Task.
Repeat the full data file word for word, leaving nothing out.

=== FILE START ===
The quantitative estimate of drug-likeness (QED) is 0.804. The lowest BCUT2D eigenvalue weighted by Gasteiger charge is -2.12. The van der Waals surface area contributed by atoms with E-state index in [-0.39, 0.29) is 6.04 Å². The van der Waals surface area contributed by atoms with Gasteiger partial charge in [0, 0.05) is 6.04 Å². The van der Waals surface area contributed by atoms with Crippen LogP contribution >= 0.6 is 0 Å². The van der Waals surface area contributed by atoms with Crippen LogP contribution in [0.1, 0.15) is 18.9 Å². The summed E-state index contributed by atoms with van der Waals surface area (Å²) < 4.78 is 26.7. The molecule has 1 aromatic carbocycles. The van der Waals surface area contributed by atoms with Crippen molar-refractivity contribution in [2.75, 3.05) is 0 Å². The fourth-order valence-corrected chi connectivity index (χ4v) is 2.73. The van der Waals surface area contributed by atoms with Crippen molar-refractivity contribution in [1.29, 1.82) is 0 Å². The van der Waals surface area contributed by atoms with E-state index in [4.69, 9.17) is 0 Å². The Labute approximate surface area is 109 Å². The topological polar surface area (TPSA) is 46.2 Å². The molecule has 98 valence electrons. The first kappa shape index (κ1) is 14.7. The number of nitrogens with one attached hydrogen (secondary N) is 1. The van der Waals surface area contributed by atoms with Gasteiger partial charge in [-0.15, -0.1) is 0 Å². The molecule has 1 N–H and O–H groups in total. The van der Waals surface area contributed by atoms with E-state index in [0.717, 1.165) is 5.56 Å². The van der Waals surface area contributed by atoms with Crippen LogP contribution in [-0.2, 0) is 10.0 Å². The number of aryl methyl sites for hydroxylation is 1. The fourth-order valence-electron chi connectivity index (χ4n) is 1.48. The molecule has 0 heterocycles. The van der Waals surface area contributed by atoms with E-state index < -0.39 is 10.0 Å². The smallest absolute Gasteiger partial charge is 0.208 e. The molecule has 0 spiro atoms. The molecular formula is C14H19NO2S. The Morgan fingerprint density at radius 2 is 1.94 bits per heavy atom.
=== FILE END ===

The quantitative estimate of drug-likeness (QED) is 0.804. The lowest BCUT2D eigenvalue weighted by Gasteiger charge is -2.12. The van der Waals surface area contributed by atoms with E-state index in [-0.39, 0.29) is 6.04 Å². The van der Waals surface area contributed by atoms with Gasteiger partial charge in [0, 0.05) is 6.04 Å². The van der Waals surface area contributed by atoms with Crippen LogP contribution >= 0.6 is 0 Å². The van der Waals surface area contributed by atoms with Crippen LogP contribution in [0.1, 0.15) is 18.9 Å². The summed E-state index contributed by atoms with van der Waals surface area (Å²) < 4.78 is 26.7. The molecule has 1 aromatic carbocycles. The van der Waals surface area contributed by atoms with Crippen molar-refractivity contribution in [2.75, 3.05) is 0 Å². The fourth-order valence-corrected chi connectivity index (χ4v) is 2.73. The van der Waals surface area contributed by atoms with Crippen molar-refractivity contribution in [1.29, 1.82) is 0 Å². The van der Waals surface area contributed by atoms with E-state index in [4.69, 9.17) is 0 Å². The Labute approximate surface area is 109 Å². The topological polar surface area (TPSA) is 46.2 Å². The molecule has 98 valence electrons. The first kappa shape index (κ1) is 14.7. The number of nitrogens with one attached hydrogen (secondary N) is 1. The van der Waals surface area contributed by atoms with Gasteiger partial charge in [-0.15, -0.1) is 0 Å². The molecule has 1 N–H and O–H groups in total. The van der Waals surface area contributed by atoms with E-state index in [0.717, 1.165) is 5.56 Å². The van der Waals surface area contributed by atoms with Crippen LogP contribution in [-0.2, 0) is 10.0 Å². The number of aryl methyl sites for hydroxylation is 1. The fourth-order valence-electron chi connectivity index (χ4n) is 1.48. The molecule has 0 heterocycles. The van der Waals surface area contributed by atoms with E-state index < -0.39 is 10.0 Å². The smallest absolute Gasteiger partial charge is 0.208 e. The molecule has 0 spiro atoms. The molecular formula is C14H19NO2S. The Morgan fingerprint density at radius 2 is 1.94 bits per heavy atom.